The gluten-free diet in children: Do the risks outweigh the benefits?

Discussion in 'Parenting News' started by runawaybunny, May 23, 2016.

  1. runawaybunny

    runawaybunny Administrator Staff Member


    The prevalence of celiac disease (CD), an autoimmune disease, is increasing. The only treatment for CD is a gluten-free diet. However, the increasing prevalence of CD does not account for the disproportionate increase in growth of the gluten-free food industry (136% from 2013 to 2015). A Commentary scheduled for publication in The Journal of Pediatrics discusses several of the most common inaccuracies regarding the gluten-free diet.

    Little is known about the motives of individuals who adopt a gluten-free lifestyle. In a study conducted in 2015 of 1,500 Americans, "no reason" was the most common explanation for choosing gluten-free foods. According to the author of this Commentary, Dr. Norelle R. Reilly, from New York-Presbyterian/Columbia University Medical Center, "Out of concern for their children's health, parents sometimes place their children on a gluten-free diet in the belief that it relieves symptoms, can prevent CD, or is a healthy alternative without prior testing for CD or consultation with a dietitian." Given the frequent misunderstanding about gluten, available data regarding the gluten-free diet warrant clarification.

    One misconception is that the gluten-free diet is a healthy lifestyle choice with no disadvantages. In fact, in individuals without CD or wheat allergy, there are no proven health benefits. It could increase fat and calorie intake, contribute to nutritional deficiencies, and obscure an actual diagnosis of CD. Another misconception is that gluten is toxic; there are no data to support this theory. A gluten-free diet also is not necessary for healthy first-degree relatives of individuals with CD or for healthy infants at risk of developing CD.

    For a small subset of patients who are guided by an experienced registered dietitian, a gluten-free diet can lead to better health and an improved quality of life. However, there is no scientific evidence that a gluten-free diet is beneficial for children without a verified diagnosis of CD or wheat allergy. Due to potential nutritional deficiencies and quality of life issues, it could actually pose more risk than benefit. Dr. Reilly notes that "parents should be counseled as to the possible financial, social, and nutritional consequences of unnecessary implementation of a gluten-free diet." Healthcare providers may not be able to stop the move to a gluten-free diet, but they can play a larger role in educating patients and parents.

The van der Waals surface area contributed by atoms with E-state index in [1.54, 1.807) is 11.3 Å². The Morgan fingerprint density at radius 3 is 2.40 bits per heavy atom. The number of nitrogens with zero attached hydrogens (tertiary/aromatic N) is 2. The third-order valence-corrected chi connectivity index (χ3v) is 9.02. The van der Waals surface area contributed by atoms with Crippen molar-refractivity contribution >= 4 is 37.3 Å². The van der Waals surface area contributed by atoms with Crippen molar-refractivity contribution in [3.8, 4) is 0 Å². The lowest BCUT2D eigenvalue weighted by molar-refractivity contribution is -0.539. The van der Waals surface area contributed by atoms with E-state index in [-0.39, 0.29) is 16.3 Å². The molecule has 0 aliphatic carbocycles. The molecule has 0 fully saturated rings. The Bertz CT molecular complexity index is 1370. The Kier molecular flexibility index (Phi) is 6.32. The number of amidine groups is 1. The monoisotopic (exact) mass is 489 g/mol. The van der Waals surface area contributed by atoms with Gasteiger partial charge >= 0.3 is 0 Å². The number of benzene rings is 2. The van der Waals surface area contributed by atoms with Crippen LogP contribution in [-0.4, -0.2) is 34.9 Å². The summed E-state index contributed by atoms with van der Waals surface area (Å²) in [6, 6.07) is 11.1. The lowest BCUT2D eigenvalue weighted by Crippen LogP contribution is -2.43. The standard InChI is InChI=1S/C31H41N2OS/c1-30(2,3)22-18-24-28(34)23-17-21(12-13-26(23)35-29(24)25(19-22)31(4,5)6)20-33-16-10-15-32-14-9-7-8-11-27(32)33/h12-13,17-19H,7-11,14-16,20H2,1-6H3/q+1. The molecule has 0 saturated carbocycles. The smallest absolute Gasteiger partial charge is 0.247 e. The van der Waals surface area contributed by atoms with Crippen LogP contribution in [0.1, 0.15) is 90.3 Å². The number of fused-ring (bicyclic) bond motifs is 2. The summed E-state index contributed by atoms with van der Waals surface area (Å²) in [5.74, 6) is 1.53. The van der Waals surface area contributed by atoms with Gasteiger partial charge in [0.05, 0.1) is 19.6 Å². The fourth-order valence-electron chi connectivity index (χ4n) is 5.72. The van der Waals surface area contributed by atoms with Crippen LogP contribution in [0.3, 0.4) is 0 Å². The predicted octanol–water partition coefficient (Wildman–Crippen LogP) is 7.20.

Source: Elsevier Health Sciences
    Journal: Journal of Pediatrics
    Image credit: AOECS (Association Of European Coeliac Societies) [Copyrighted free use], via Wikimedia Commons

    This article is not intended to provide medical advice, diagnosis or treatment. Views expressed here do not necessarily reflect those of ConductDisorders or its staff.
  2. InsaneCdn

    InsaneCdn Well-Known Member

    Let's get a couple of things straight here.
    The "gluten-free food industry" is like any other commercial interest - their intent is simply to get lots of people to buy their product. MOST gluten-free foods produced by the "gluten-free food industry" is meant to replace common gluten-based items.

    If you are trying to eat like "everybody else" and are using these gluten-free products to do so, then yes, you are likely missing out on key nutrients, including fiber.

    However, if you are truly interested in eating healthy AND gluten-free, it's not much different than eating healthy. Foods that are closest to their original condition are the healthiest foods - fruits, berries, vegetables, potatoes, solid meat (whole chicken, chicken breast, fish, roasted or stewed meat, etc.), eggs, dairy, etc. If you drop out bread, pasta, and other gluten-based foods instead of "replacing them" with gluten-free alternatives... you are actually eating VERY healthy.

    The problem here is the gluten-free food industry.

    Just because it is gluten-free doesn't mean it's healthy. Read the labels on candy... LOTS are gluten-free. But it's still candy.
    • Agree Agree x 3
    • Like Like x 2
    • List